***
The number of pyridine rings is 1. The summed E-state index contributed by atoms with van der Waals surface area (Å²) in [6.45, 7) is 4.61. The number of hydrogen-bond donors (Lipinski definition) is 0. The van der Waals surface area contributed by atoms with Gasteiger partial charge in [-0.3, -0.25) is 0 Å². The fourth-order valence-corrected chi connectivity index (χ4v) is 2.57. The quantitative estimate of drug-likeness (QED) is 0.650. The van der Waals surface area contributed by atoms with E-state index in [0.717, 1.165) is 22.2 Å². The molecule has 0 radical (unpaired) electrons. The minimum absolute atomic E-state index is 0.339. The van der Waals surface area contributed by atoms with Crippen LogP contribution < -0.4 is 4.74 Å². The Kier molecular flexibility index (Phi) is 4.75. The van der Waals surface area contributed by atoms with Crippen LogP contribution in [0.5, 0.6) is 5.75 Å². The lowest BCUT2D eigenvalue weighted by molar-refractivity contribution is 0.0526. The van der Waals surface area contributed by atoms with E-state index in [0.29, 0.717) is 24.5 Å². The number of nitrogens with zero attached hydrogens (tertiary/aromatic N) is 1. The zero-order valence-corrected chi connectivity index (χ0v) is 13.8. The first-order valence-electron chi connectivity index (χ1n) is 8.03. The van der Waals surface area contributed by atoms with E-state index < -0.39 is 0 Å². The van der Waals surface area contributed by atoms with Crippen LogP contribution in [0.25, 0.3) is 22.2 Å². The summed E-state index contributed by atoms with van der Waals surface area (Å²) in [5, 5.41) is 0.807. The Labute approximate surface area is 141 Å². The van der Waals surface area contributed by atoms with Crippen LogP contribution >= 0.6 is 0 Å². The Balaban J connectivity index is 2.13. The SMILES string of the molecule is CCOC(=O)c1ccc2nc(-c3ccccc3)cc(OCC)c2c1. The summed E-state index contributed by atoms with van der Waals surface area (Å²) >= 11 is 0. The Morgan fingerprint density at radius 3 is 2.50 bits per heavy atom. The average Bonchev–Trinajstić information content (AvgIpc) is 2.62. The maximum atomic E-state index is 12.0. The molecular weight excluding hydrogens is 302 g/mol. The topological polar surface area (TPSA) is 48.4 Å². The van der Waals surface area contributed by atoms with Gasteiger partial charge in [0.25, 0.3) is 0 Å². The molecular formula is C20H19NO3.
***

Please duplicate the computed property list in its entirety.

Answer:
The number of pyridine rings is 1. The summed E-state index contributed by atoms with van der Waals surface area (Å²) in [6.45, 7) is 4.61. The number of hydrogen-bond donors (Lipinski definition) is 0. The van der Waals surface area contributed by atoms with Gasteiger partial charge in [-0.3, -0.25) is 0 Å². The fourth-order valence-corrected chi connectivity index (χ4v) is 2.57. The quantitative estimate of drug-likeness (QED) is 0.650. The van der Waals surface area contributed by atoms with E-state index in [0.717, 1.165) is 22.2 Å². The molecule has 0 radical (unpaired) electrons. The minimum absolute atomic E-state index is 0.339. The van der Waals surface area contributed by atoms with Crippen LogP contribution < -0.4 is 4.74 Å². The Kier molecular flexibility index (Phi) is 4.75. The van der Waals surface area contributed by atoms with Crippen LogP contribution in [0.5, 0.6) is 5.75 Å². The lowest BCUT2D eigenvalue weighted by molar-refractivity contribution is 0.0526. The van der Waals surface area contributed by atoms with E-state index in [0.29, 0.717) is 24.5 Å². The number of nitrogens with zero attached hydrogens (tertiary/aromatic N) is 1. The zero-order valence-corrected chi connectivity index (χ0v) is 13.8. The first-order valence-electron chi connectivity index (χ1n) is 8.03. The van der Waals surface area contributed by atoms with E-state index < -0.39 is 0 Å². The van der Waals surface area contributed by atoms with Crippen LogP contribution in [0.25, 0.3) is 22.2 Å². The summed E-state index contributed by atoms with van der Waals surface area (Å²) in [5, 5.41) is 0.807. The Labute approximate surface area is 141 Å². The van der Waals surface area contributed by atoms with Crippen LogP contribution >= 0.6 is 0 Å². The Balaban J connectivity index is 2.13. The SMILES string of the molecule is CCOC(=O)c1ccc2nc(-c3ccccc3)cc(OCC)c2c1. The summed E-state index contributed by atoms with van der Waals surface area (Å²) >= 11 is 0. The Morgan fingerprint density at radius 3 is 2.50 bits per heavy atom. The average Bonchev–Trinajstić information content (AvgIpc) is 2.62. The maximum atomic E-state index is 12.0. The molecular weight excluding hydrogens is 302 g/mol. The topological polar surface area (TPSA) is 48.4 Å². The van der Waals surface area contributed by atoms with Gasteiger partial charge in [0.25, 0.3) is 0 Å². The molecular formula is C20H19NO3.